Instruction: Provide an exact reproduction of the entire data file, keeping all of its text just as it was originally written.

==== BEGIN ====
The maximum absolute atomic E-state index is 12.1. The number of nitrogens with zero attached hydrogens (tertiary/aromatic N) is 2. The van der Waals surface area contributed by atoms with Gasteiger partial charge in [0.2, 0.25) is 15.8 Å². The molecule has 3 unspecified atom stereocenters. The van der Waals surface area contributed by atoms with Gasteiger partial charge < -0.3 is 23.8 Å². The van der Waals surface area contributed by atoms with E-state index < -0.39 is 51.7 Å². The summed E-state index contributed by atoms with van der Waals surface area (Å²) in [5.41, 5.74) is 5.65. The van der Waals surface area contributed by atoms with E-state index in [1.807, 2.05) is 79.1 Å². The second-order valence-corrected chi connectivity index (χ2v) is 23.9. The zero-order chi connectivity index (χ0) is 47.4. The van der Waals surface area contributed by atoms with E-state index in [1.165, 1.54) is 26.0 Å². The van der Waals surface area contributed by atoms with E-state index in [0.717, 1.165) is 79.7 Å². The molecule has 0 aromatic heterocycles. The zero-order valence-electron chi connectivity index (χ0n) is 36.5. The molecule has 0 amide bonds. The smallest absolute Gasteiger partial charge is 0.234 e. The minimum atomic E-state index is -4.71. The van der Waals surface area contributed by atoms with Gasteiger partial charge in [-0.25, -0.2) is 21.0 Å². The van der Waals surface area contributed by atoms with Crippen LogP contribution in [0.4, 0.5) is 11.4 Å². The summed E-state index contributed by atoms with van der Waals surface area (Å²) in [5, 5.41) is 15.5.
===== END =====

The maximum absolute atomic E-state index is 12.1. The number of nitrogens with zero attached hydrogens (tertiary/aromatic N) is 2. The van der Waals surface area contributed by atoms with Gasteiger partial charge in [0.2, 0.25) is 15.8 Å². The molecule has 3 unspecified atom stereocenters. The van der Waals surface area contributed by atoms with Gasteiger partial charge < -0.3 is 23.8 Å². The van der Waals surface area contributed by atoms with E-state index < -0.39 is 51.7 Å². The summed E-state index contributed by atoms with van der Waals surface area (Å²) in [5.41, 5.74) is 5.65. The van der Waals surface area contributed by atoms with E-state index in [1.807, 2.05) is 79.1 Å². The second-order valence-corrected chi connectivity index (χ2v) is 23.9. The zero-order chi connectivity index (χ0) is 47.4. The van der Waals surface area contributed by atoms with E-state index in [1.165, 1.54) is 26.0 Å². The van der Waals surface area contributed by atoms with E-state index in [0.717, 1.165) is 79.7 Å². The molecule has 0 aromatic heterocycles. The zero-order valence-electron chi connectivity index (χ0n) is 36.5. The molecule has 0 amide bonds. The smallest absolute Gasteiger partial charge is 0.234 e. The minimum atomic E-state index is -4.71. The van der Waals surface area contributed by atoms with Gasteiger partial charge in [-0.25, -0.2) is 21.0 Å². The van der Waals surface area contributed by atoms with Crippen LogP contribution in [0.4, 0.5) is 11.4 Å². The summed E-state index contributed by atoms with van der Waals surface area (Å²) in [5, 5.41) is 15.5.